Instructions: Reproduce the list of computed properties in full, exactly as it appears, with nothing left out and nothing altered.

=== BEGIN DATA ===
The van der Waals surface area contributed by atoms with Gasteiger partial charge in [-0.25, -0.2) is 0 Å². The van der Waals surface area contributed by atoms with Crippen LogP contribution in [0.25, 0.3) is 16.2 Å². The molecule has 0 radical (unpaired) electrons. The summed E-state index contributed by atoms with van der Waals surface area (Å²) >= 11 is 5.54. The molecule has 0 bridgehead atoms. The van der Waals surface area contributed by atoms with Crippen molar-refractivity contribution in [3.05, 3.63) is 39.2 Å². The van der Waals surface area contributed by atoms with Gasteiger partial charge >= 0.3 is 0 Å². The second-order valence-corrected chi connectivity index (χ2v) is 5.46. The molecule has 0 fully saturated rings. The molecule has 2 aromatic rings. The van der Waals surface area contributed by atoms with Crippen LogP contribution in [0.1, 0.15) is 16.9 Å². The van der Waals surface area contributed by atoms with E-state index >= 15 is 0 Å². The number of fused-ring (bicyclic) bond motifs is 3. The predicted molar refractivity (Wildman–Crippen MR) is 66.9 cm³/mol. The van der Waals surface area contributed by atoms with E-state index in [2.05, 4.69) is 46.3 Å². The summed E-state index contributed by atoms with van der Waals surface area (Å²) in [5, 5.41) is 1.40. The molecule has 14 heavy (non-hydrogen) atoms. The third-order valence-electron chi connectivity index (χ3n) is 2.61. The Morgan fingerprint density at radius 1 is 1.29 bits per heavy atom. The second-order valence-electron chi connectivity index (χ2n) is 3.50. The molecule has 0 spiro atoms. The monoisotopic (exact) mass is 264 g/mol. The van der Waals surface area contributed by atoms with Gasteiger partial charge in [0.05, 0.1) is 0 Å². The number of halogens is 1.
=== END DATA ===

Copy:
The van der Waals surface area contributed by atoms with Gasteiger partial charge in [-0.25, -0.2) is 0 Å². The van der Waals surface area contributed by atoms with Crippen LogP contribution in [0.25, 0.3) is 16.2 Å². The molecule has 0 radical (unpaired) electrons. The summed E-state index contributed by atoms with van der Waals surface area (Å²) >= 11 is 5.54. The molecule has 0 bridgehead atoms. The van der Waals surface area contributed by atoms with Crippen molar-refractivity contribution in [3.05, 3.63) is 39.2 Å². The van der Waals surface area contributed by atoms with Gasteiger partial charge >= 0.3 is 0 Å². The second-order valence-corrected chi connectivity index (χ2v) is 5.46. The molecule has 0 fully saturated rings. The molecule has 2 aromatic rings. The van der Waals surface area contributed by atoms with Crippen LogP contribution in [0.1, 0.15) is 16.9 Å². The van der Waals surface area contributed by atoms with E-state index >= 15 is 0 Å². The number of fused-ring (bicyclic) bond motifs is 3. The predicted molar refractivity (Wildman–Crippen MR) is 66.9 cm³/mol. The van der Waals surface area contributed by atoms with E-state index in [2.05, 4.69) is 46.3 Å². The summed E-state index contributed by atoms with van der Waals surface area (Å²) in [5, 5.41) is 1.40. The molecule has 14 heavy (non-hydrogen) atoms. The third-order valence-electron chi connectivity index (χ3n) is 2.61. The Morgan fingerprint density at radius 1 is 1.29 bits per heavy atom. The second-order valence-electron chi connectivity index (χ2n) is 3.50. The molecule has 0 spiro atoms. The monoisotopic (exact) mass is 264 g/mol. The van der Waals surface area contributed by atoms with Gasteiger partial charge in [0.05, 0.1) is 0 Å². The number of halogens is 1.